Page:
“Modeling” what to do is one of the best ways to teach any behavior, because kids love to copy adults—especially their parents.

“Adults need to model reading for children,” advises Carol Ann Moon, reference and instructional outreach librarian at St. Leo University in Florida. “I read because I had many models in my family.”

Read to Your Kids

You can also model by reading aloud to your kids. Making reading a group activity has several benefits. Kids not only learn to love reading because it’s something they do with the people they love, but they also learn how to pronounce the words they see on the page and pick up reading fluency skills, too.

When they’re old enough, ask your kids to read books aloud to you. If they’re nervous, get them to read to the family pet instead. Dogs are fantastic listeners.

“I read to [my son] Prose and now he wants to read me the books,” says author and mom Fabienne Josaphat. “It’s amazing how he can’t read yet—he’s only 3—but he memorizes the lines, and he recites them. … I try to put down my phone more and show him that I am either paying attention to him or reading.”

The American Academy of Pediatrics recommends starting to read out loud to your child at birth.

Engage Kids’ Natural Curiosity

If you’ve been raising a reader, they may already think of books as sources of fun. Still, they may not know the variety of books out there. So when you’re out and about and your child starts asking questions about the world around her, make note.

“When [my children and I] are doing other things and become curious, we make an effort to learn more by finding a book on the topic on our next trip to the library,” says Kelli Casey, a secondary reading and English language arts resource teacher. By doing this, Casey shows her kids that nonfiction books are great resources for learning new things.

Make Reading a Habit

Just like with many other healthy things, reading becomes second nature to kids when they make it a habit. As a parent, you can foster a reading habit early by setting out a time each day to share a book with your child. Habits are made and kept by repetition, so try your best not to skip a day, even when you’re busy.

“Some nights I’m just so tired, but I remember that I don’t want [my son] to lose interest in reading,” says Donna Ho, a mom and former language arts teacher. “So I suck it up and read to him. When he asks to read a second book, I do.”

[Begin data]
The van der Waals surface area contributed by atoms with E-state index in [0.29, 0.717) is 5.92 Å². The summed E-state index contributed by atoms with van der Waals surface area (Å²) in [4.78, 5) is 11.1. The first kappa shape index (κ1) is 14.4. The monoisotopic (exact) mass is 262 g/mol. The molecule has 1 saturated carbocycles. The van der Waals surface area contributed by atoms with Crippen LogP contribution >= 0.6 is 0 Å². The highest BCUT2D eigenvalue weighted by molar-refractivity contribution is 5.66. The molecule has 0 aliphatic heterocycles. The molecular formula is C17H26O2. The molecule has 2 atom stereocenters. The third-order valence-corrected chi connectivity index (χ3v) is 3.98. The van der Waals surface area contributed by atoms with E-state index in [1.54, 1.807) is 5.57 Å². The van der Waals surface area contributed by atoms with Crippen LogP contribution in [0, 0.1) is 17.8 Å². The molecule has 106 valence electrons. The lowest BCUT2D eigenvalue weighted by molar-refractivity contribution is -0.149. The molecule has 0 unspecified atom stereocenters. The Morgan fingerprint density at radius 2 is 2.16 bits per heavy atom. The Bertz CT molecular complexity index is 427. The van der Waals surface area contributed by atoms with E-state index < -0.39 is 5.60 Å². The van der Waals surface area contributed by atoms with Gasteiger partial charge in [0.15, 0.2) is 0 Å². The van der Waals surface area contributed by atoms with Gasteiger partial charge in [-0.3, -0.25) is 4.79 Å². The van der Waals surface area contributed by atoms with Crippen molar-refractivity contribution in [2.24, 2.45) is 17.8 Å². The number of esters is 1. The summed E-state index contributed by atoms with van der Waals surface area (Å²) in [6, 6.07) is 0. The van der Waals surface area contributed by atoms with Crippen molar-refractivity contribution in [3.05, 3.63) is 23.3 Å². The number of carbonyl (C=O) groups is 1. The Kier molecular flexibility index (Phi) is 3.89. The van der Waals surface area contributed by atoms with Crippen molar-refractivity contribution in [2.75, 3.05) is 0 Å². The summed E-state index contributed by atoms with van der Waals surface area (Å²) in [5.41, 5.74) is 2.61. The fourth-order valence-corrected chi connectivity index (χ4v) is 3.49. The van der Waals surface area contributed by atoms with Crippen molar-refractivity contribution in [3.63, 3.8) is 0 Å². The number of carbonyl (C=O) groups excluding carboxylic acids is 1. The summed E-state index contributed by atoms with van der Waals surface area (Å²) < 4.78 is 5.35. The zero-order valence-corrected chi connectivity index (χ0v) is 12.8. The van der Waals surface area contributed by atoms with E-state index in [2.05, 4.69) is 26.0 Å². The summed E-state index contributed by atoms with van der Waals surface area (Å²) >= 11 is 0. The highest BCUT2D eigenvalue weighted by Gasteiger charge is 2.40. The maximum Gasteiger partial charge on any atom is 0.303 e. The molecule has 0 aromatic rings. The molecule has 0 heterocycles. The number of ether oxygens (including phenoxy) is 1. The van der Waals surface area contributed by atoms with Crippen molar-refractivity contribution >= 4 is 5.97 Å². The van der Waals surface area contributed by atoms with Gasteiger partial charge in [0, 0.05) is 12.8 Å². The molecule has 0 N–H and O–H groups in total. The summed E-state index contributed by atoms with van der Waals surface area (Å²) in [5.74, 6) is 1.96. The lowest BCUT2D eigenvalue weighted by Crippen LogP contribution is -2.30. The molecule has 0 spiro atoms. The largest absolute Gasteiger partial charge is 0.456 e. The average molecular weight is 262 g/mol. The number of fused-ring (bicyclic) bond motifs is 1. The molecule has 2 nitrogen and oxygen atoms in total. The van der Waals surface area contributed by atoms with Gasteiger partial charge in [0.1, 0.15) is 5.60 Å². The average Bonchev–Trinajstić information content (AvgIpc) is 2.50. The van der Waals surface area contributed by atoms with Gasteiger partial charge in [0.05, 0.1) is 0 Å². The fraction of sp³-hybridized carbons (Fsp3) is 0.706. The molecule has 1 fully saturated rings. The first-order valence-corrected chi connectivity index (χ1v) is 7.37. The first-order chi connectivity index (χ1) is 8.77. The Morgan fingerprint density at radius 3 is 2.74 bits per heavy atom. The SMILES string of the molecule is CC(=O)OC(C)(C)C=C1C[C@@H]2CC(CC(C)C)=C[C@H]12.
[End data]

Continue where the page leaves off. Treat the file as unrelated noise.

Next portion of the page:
This article was written by Rebecca Renner from Real Simple and was legally licensed through the NewsCred publisher network. Please direct all licensing questions to legal@newscred.com.

One-Minute Ways to Calm Down During the 5 Most Chaotic Moments of Your Day

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Keep your cool, even when you’re feeling hot.

Life demands more from us every day, thanks to everything from a nasty political climate and natural disasters to cranky kids. Moms need ways to deal with stress swiftly and with ease. Life can feel overwhelming and exhausting much of the time, which is why we need simple and effective techniques to help us come back to center when life gets tricky. It only takes one minute for all hell to break loose at work or at home, so we need tools to center us that work just as fast! Here are some tips that will help you go from chaos to calm in one minute or less:

1. How to Stay Calm During the Morning Rush

Each new breath we take is another opportunity to decide how the next moment will unfold. If our morning starts to go a tad haywire with kids who don’t want to get out of bed, or we realize we never picked up the cleaning and have nothing to wear, it doesn’t mean we can’t regroup and move forward in a way that feels better to us and our family.

In these moments where we are one step away from losing it, it feels helpful to find an anchor point. Pause for just a moment and notice where you feel your breath the strongest. Is it moving in and out of your nose? Is it your ribcage expanding and contracting, or your belly rising and falling? Wherever it is, spend a few moments breathing and focusing on your anchor point. You will be calming your nervous system so you can respond to each part of your morning thoughtfully instead of simply reacting and usually having regrets about how that went. Return to this anchor point anytime during the day as you need to.

2. How to Stay Calm When Your Kids are Fighting in the Back Seat